July 30, 2012

THE RETURN TO W'S OWNERSHIP SOCIETY:

FUSSBUDGET : How Paul Ryan captured the G.O.P. (Ryan Lizza, AUGUST 6, 2012, The New Yorker)

As much as he relished the battle against Obama--"European," he repeated, with some gusto--his real fight was for the ideological identity of the Republican Party, and with colleagues who were content to simply criticize the White House. "If you're going to criticize, then you should propose," he told me. A fault line divided the older and more cautious Republican leaders from the younger, more ideological members. Ryan was, and remains, the leader of the attack-and-propose faction.

"I think you're obligated to do that," he said. "People like me who are reform-minded ignore the people who say, 'Just criticize and don't do anything and let's win by default.' That's ridiculous." He said he was "moving ahead without them. They don't want to produce alternatives? That's not going to stop me from producing an alternative."

Ryan's long-range plan was straightforward: to create a detailed alternative to Obama's budget and persuade his party to embrace it. He would start in 2009 and 2010 with House Republicans, the most conservative bloc in the Party. Then, in the months before the Presidential primaries, he would focus on the G.O.P. candidates. If the plan worked, by the fall of 2012 Obama's opponent would be running on Paul Ryan's ideas, and in 2013 a new Republican President would be signing them into law.

Sitting in his office more than three years ago, Ryan could not have foreseen how successful his crusade to reinvent the Republican Party would be. Nearly every important conservative opinion-maker and think tank has rallied around his policies. Nearly every Republican in the House and the Senate has voted in favor of some version of his budget plan. Earlier this year, the G.O.P. Presidential candidates lavished praise on Ryan and his ideas. "I'm very supportive of the Ryan budget plan," Mitt Romney said on March 20th, in Chicago. The following week, while campaigning in Wisconsin, he added, "I think it'd be marvellous if the Senate were to pick up Paul Ryan's budget and adopt it and pass it along to the President."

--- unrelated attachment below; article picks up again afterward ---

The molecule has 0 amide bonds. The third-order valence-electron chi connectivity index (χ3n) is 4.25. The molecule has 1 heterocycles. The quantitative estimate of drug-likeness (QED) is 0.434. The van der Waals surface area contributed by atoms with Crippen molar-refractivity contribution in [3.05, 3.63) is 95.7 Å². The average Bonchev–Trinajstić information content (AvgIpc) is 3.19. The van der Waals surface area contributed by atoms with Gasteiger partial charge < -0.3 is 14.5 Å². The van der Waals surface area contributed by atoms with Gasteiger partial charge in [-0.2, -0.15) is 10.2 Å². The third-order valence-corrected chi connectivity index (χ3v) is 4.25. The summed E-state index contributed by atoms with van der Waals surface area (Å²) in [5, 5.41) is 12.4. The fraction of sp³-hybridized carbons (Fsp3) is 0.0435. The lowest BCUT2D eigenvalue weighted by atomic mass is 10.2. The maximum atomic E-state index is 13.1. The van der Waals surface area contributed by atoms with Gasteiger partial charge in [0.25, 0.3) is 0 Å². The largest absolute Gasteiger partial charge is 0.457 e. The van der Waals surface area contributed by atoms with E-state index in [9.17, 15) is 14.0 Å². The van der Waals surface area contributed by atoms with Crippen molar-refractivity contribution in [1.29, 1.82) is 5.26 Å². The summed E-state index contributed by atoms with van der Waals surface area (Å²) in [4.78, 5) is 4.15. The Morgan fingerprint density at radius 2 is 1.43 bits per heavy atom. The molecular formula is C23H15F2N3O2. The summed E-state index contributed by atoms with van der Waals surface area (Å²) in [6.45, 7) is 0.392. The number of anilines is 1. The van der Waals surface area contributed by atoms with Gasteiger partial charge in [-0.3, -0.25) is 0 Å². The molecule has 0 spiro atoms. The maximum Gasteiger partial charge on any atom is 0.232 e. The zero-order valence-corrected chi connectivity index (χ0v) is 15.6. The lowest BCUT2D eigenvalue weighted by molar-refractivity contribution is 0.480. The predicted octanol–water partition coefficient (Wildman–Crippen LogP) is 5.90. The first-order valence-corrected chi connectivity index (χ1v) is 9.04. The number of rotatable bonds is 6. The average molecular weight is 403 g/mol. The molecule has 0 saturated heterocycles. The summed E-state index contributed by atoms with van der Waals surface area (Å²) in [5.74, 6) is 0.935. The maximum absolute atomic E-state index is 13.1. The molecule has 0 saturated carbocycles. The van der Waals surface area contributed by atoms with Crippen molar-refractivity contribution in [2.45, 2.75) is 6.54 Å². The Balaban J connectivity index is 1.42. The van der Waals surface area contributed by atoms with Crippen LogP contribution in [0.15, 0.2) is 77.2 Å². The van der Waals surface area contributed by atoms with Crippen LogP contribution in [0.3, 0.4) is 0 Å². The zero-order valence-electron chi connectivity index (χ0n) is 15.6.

To envisage what Republicans would do if they win in November, the person to understand is not necessarily Romney, who has been a policy cipher all his public life. The person to understand is Paul Ryan. [...]

For decades, policy wonks on the Republican fringes had talked about turning Social Security, the government safety-net program for retirees, into a system of private investment accounts. The architect of the movement was Peter Ferrara, a former Harvard Law School student, who, calling it "the craziest idea in the world," sold it, in 1979, to the small-government fundamentalists at the Cato Institute. (Ferrara is now at the Heartland Institute, best known for its denial of climate change.) They evangelized on behalf of the idea for more than two decades, before pushing it into mainstream Republican politics. Bush was the first Republican Presidential nominee to embrace the idea, but it wasn't a priority in his first term, which was dominated by the response to 9/11 and the war in Iraq.


We all know where we're headed, the past 8 years were just a costly Republican vacation from Third Way reality.

Posted by at July 30, 2012 6:12 PM
  

blog comments powered by Disqus
« COMIC GOLD: | Main | DO YOU SUPPOSE THEY CAN REMEMBER THE CASES OF THE LETTERS?: »